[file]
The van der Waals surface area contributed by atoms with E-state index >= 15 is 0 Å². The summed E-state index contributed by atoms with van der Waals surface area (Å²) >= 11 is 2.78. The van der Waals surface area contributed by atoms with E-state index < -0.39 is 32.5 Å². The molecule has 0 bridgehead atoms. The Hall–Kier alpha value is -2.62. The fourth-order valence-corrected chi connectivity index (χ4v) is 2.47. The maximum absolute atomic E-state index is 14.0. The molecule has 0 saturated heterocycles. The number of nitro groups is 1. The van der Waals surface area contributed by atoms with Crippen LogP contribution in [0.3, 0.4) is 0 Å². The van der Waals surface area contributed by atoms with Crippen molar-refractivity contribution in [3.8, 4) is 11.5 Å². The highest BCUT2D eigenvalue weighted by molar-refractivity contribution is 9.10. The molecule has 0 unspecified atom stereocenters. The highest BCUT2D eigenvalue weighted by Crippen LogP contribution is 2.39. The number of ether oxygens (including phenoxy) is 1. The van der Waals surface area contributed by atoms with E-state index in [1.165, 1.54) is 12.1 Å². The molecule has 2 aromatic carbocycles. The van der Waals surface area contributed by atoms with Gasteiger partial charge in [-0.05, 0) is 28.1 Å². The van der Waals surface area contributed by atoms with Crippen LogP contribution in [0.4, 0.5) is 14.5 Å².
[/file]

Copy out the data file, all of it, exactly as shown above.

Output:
The van der Waals surface area contributed by atoms with E-state index >= 15 is 0 Å². The summed E-state index contributed by atoms with van der Waals surface area (Å²) >= 11 is 2.78. The van der Waals surface area contributed by atoms with E-state index < -0.39 is 32.5 Å². The molecule has 0 bridgehead atoms. The Hall–Kier alpha value is -2.62. The fourth-order valence-corrected chi connectivity index (χ4v) is 2.47. The maximum absolute atomic E-state index is 14.0. The molecule has 0 saturated heterocycles. The number of nitro groups is 1. The van der Waals surface area contributed by atoms with Crippen LogP contribution in [0.3, 0.4) is 0 Å². The van der Waals surface area contributed by atoms with Crippen molar-refractivity contribution in [3.8, 4) is 11.5 Å². The highest BCUT2D eigenvalue weighted by molar-refractivity contribution is 9.10. The molecule has 0 unspecified atom stereocenters. The highest BCUT2D eigenvalue weighted by Crippen LogP contribution is 2.39. The number of ether oxygens (including phenoxy) is 1. The van der Waals surface area contributed by atoms with E-state index in [1.165, 1.54) is 12.1 Å². The molecule has 2 aromatic carbocycles. The van der Waals surface area contributed by atoms with Gasteiger partial charge in [-0.05, 0) is 28.1 Å². The van der Waals surface area contributed by atoms with Crippen LogP contribution in [0.4, 0.5) is 14.5 Å².